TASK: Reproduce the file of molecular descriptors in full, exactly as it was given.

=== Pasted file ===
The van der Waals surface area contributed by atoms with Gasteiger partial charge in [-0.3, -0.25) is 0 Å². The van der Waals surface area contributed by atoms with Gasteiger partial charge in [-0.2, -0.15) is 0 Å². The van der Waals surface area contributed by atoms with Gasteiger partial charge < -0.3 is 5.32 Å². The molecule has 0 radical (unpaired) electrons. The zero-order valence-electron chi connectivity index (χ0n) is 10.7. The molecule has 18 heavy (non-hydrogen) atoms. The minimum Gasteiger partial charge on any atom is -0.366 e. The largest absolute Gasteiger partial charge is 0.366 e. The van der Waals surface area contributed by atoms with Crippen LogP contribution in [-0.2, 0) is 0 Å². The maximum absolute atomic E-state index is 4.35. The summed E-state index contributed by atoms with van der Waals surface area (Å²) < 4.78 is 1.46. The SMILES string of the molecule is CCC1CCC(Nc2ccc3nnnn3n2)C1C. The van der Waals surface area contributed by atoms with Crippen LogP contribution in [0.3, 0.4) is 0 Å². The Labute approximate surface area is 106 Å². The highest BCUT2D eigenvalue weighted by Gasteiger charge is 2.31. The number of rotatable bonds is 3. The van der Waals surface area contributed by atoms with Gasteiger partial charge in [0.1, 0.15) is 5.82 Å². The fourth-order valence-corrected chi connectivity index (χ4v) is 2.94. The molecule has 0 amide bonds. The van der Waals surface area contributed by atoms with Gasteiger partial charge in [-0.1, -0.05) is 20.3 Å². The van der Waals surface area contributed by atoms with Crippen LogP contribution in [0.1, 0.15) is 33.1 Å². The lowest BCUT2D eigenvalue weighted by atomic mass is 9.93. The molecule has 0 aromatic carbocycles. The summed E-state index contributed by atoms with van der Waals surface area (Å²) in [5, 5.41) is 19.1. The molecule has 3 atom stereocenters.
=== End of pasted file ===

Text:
The van der Waals surface area contributed by atoms with Gasteiger partial charge in [-0.3, -0.25) is 0 Å². The van der Waals surface area contributed by atoms with Gasteiger partial charge in [-0.2, -0.15) is 0 Å². The van der Waals surface area contributed by atoms with Gasteiger partial charge < -0.3 is 5.32 Å². The molecule has 0 radical (unpaired) electrons. The zero-order valence-electron chi connectivity index (χ0n) is 10.7. The molecule has 18 heavy (non-hydrogen) atoms. The minimum Gasteiger partial charge on any atom is -0.366 e. The largest absolute Gasteiger partial charge is 0.366 e. The van der Waals surface area contributed by atoms with Crippen LogP contribution in [-0.2, 0) is 0 Å². The maximum absolute atomic E-state index is 4.35. The summed E-state index contributed by atoms with van der Waals surface area (Å²) < 4.78 is 1.46. The SMILES string of the molecule is CCC1CCC(Nc2ccc3nnnn3n2)C1C. The van der Waals surface area contributed by atoms with Crippen LogP contribution in [0.3, 0.4) is 0 Å². The Labute approximate surface area is 106 Å². The highest BCUT2D eigenvalue weighted by Gasteiger charge is 2.31. The number of rotatable bonds is 3. The van der Waals surface area contributed by atoms with Gasteiger partial charge in [0.1, 0.15) is 5.82 Å². The fourth-order valence-corrected chi connectivity index (χ4v) is 2.94. The molecule has 0 amide bonds. The van der Waals surface area contributed by atoms with Gasteiger partial charge in [-0.1, -0.05) is 20.3 Å². The van der Waals surface area contributed by atoms with Crippen LogP contribution in [0.1, 0.15) is 33.1 Å². The lowest BCUT2D eigenvalue weighted by atomic mass is 9.93. The molecule has 0 aromatic carbocycles. The summed E-state index contributed by atoms with van der Waals surface area (Å²) in [5, 5.41) is 19.1. The molecule has 3 atom stereocenters.